|CEO of The Walt Disney Company|
1 October 1971 – 1976
|Preceded by||Roy O. Disney|
|Succeeded by||Card Walker|
|President of The Walt Disney Company|
|Preceded by||Walt Disney|
|Succeeded by||Card Walker|
Donn B. Tatum
January 9, 1913
|Died||May 31, 1993 (aged 80)|
Los Angeles, California, U.S.
|Occupation||Entertainment industry executive|
Donn B. Tatum (January 9, 1913 – May 31, 1993) was an American businessman and the first non-Disney family member to be an executive of Walt Disney Productions. Tatum held senior leadership positions with Disney for 25 years, becoming President from 1968 to 1971, when he became CEO from 1971 until 1980. His final position was "Director Emeritus" from 1992 until his death. He played a major role in the creation of Walt Disney World Resort, EPCOT Center and Tokyo Disneyland.
Tatum was born on January 9, 1913. He grew up in Los Angeles and graduated magna cum laude from Stanford University, with a Bachelor of Arts degree in political science and earned two law degrees from Oxford University. He passed the California bar in 1938 and became involved in entertainment law at Lillick, Geary and McHose.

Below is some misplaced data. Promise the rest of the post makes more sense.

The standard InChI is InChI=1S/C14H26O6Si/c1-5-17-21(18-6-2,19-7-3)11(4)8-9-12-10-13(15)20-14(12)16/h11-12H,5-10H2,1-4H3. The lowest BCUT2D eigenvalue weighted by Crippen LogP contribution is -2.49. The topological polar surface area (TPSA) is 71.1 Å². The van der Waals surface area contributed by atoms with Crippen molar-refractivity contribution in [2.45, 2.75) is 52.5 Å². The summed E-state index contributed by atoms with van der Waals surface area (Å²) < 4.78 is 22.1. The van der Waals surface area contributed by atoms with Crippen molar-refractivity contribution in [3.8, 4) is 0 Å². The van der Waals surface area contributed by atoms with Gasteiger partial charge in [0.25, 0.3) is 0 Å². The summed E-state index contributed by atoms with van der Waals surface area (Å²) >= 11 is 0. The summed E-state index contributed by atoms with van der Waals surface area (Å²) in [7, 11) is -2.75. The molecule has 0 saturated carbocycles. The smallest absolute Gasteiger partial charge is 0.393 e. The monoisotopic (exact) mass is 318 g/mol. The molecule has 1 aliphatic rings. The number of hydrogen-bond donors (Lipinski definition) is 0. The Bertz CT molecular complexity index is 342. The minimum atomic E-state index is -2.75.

He held a number of co. positions and served as counsel for RCA, NBC and ABC. He became general manager of KABC-TV in Los Angeles and Western television director for ABC.
Tatum joined Disney as production business manager in 1956 and in 1971, became chief executive and board chairman following the death of Roy O. Disney — becoming the first non-Disney family member to head the company. Tatum served as CEO until November 1976 and as chairman.
On June 3, 1980, he retired as chairman and CEO of Disney Productions turning over the company to Card Walker. He stayed on the Disney board as executive committee chair.
In 1993, Tatum was named a Disney Legend.
He was CalArts board chairman and president of the Disney Foundation, California Broadcasting Assn., United Cerebral Palsy Assn. and Stanford Club of Los Angeles.
Tatum was a fellow of the Royal Society of Arts, London, and an honorary member of the Academy of Television Arts & Sciences and Hollywood Radio & Television Society.
He served as a board member of The Huntington Library, California State Fair and Exposition, Los Angeles Philharmonic Association., Los Angeles Chamber of Commerce, Better Business Bureau of Los Angeles, the John Tracy Clinic, Western Digital, Union Oil, Bank of America and Greyhound Lines.
Tatum died on May 31, 1993 of cancer at his home in Pacific Palisades. Then Disney CEO Michael Eisner, and President Frank Wells said "He served as a director of the company until his resignation last year, when he was named director emeritus. The world will miss Donn, but we at Disney who looked to him for wisdom, guidance and balance will miss him more."